Back to basics at the Venice Architecture Biennale

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Exhibitions by international architects, artists and designers continue to attract record crowds at the 12th Venice Architecture Biennale this week. The biennale, which opened on Aug. 20 and runs through Nov. 21, features an impressive program of exhibitions, lectures and performances.

The Architecture Biennale is an offshoot of the Venice Biennale, which has been held bi-annually since 1895. This year’s biennale curator is Kazuyo Sejima, the Pritzker Prize-winning architect, with partner Ryue Nishizawa of the New Museum in New York and the EPFL Learning Center in Lausanne. Sejima is co-founder of the Japanese architecture firm SANAA.

This year, the exhibition hosts works from over 54 countries at famous locations in Venice, including the Giardini Gardens and the Arsenale. In addition to its main focus on architecture, the exhibitions at the biennale explore art, cinema, dance and music. The most famous ‘alternative’ exhibition is the Aperto.

Held at Venice’s Arsenale, the hub of the imperial Venetian Navy, the Aperto began in 1980 as a different space for exhibits of emerging ideas by artists and architects from countries without a national pavilion to display their work. The Aperto has now become a vibrant forum for young architects to exchange ideas during the biennale.

Sejima chose to call this year’s show “People Meet in Architecture,” a name that highlights the architect’s desire to go back to the basics. In the past, exhibits have veered away from traditional architecture and further into increasingly abstract territory, but this year is different: Curator Sejima is bringing the focus back towards practical architecture while incorporating elements of other disciplines that show architecture’s function in a wider context.

This back-to-basics approach to architecture is appropriate, given the changing attitudes of many architects in the wake of the financial crisis. This year’s exhibits have moved away from the towering skyscrapers and luxury homes of past years to focus on the humanity that underscores the process of creating and building a piece of art. It spurs one to question what architecture could be were it not bound by the forces of global capitalism.

The atmosphere is highly experimental; Sejima is interested in the ways in which experiential spaces can be formed, and this focus comes through in many of the exhibitions on display. The scale of the exhibition allows for actual displays of architectural structure which move beyond plans to take the form of quasi-installation pieces.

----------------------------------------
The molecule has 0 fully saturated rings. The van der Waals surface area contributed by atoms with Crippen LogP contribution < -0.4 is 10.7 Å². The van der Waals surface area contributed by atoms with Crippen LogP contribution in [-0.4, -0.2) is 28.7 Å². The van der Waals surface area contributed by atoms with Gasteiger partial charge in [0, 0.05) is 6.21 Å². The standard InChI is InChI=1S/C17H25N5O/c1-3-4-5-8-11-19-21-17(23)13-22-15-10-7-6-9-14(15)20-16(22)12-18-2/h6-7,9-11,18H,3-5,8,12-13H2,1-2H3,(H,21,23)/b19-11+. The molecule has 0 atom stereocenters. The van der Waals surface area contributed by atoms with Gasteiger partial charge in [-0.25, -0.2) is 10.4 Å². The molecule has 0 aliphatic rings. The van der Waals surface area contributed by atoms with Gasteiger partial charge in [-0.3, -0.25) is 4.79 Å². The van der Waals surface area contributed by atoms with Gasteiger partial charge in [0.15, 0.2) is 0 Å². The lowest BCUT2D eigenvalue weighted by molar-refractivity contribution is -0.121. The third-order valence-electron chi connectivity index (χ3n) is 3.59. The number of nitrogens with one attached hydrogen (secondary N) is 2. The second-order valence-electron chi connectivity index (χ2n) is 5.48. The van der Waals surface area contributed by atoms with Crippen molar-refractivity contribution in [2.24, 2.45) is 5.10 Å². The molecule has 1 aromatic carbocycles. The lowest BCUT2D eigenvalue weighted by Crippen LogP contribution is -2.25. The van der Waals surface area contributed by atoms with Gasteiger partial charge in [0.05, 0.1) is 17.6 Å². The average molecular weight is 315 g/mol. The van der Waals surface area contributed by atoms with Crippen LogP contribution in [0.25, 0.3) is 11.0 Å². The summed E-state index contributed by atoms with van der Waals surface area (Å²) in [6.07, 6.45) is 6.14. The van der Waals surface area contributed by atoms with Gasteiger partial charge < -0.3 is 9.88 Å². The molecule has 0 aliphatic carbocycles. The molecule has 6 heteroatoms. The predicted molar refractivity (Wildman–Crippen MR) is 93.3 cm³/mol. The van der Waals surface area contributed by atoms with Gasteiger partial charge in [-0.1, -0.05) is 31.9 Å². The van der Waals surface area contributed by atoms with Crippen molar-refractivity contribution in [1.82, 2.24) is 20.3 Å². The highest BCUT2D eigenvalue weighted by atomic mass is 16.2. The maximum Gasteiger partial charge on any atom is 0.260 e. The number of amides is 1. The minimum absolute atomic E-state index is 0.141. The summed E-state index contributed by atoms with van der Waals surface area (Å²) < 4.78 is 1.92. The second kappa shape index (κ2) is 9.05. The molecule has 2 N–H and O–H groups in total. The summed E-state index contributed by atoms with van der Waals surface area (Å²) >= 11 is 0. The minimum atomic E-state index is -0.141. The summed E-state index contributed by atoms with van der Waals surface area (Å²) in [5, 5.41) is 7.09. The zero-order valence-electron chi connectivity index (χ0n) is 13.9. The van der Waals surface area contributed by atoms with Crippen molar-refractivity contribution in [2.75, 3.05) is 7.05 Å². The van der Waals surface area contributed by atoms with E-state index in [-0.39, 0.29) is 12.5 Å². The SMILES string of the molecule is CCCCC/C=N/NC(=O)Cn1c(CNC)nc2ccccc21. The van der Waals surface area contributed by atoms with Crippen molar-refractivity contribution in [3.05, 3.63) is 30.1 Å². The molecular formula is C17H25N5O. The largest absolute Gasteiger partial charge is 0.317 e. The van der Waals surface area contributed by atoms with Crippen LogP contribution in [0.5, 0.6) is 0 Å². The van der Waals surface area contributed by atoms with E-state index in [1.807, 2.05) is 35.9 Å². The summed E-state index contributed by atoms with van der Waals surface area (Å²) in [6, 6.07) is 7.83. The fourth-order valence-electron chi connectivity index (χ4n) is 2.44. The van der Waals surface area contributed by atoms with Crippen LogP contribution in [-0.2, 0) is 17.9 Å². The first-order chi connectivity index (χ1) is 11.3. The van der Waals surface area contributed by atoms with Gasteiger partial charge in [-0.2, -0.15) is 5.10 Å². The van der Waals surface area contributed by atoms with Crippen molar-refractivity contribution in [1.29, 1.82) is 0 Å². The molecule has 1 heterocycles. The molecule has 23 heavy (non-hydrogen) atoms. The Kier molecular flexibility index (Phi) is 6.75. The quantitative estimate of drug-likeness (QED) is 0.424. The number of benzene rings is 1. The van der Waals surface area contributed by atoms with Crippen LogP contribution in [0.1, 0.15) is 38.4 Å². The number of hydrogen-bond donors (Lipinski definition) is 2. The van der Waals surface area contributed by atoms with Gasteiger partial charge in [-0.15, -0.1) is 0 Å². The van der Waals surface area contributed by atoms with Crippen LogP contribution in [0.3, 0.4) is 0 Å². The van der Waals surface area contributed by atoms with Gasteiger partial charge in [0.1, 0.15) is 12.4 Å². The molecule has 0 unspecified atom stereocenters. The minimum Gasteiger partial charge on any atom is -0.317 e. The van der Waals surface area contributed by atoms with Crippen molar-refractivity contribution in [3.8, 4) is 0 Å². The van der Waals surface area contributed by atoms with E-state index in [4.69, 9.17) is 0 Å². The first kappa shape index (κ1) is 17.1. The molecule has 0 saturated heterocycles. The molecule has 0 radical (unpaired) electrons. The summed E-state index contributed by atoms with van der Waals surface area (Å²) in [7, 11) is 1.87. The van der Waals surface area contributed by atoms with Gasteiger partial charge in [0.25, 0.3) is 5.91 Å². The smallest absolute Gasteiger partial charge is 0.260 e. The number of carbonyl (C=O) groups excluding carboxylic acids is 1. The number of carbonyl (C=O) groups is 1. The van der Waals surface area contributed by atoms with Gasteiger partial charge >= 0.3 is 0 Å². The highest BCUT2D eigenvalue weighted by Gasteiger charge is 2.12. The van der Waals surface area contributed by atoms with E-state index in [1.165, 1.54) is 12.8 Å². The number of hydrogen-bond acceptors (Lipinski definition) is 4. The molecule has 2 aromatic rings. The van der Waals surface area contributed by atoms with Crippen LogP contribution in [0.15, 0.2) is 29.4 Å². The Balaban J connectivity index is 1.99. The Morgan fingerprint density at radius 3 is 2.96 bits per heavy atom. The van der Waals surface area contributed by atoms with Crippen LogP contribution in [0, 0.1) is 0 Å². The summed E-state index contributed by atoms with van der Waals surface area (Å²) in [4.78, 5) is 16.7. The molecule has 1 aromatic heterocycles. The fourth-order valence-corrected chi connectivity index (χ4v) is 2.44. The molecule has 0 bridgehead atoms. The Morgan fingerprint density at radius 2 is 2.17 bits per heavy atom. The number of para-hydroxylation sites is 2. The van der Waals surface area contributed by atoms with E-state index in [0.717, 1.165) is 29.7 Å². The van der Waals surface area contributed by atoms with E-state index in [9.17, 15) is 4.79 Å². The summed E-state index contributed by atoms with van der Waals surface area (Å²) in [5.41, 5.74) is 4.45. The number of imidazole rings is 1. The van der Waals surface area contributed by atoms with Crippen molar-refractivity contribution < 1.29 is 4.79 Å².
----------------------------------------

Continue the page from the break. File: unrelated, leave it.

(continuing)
These exhibits are about sensory experience rather than rational understanding of the design principles behind a work; the visitor to this year’s exhibition will experience the biennale as a walk through a city with all senses alerted and responding to the structures, materials and colors around them.

Egyptian architecture firm Mito Studio has contributed an exhibition to this year’s biennale. Entitled “The Search for Salvation,” the exhibition was created by Ahmed Soliman, Ayman Lotfy, Amer Abd Al-Hakim Abbas, Nevine Fargaly, and was commissioned by Ahmed Mostafa Mito.

The Golden Lion award for best national pavilion has been awarded to Bahrain this year. Architects Noura Al-Sayeh and Fuad Al-Ansari curated a display of three traditional Bahraini fishermen’s huts, which were transplanted from the coast to the Biennale. This display, entitled “Reclaim,” demonstrates the rapidly vanishing simplicity and functionality of traditional, elemental construction.

Other noteworthy exhibits include the British national pavilion, which invites visitors to observe rather than interact, and the Hungarian national pavilion, which shows videos of both young and old architects’ hands drawing, thus highlighting how fundamentals can ground and inspire during times of upheaval.

This year’s biennale is a refreshing return to the elemental aspects of great architecture. Curator Sejima and participating architects have managed to create an exhibition that is fresh, experiential and escapist, without being extravagant or pompous. There are certainly lessons to be learned from this year’s showing in Venice, and they are sure to be reflected in new projects from the hands of top global architects in the coming years.


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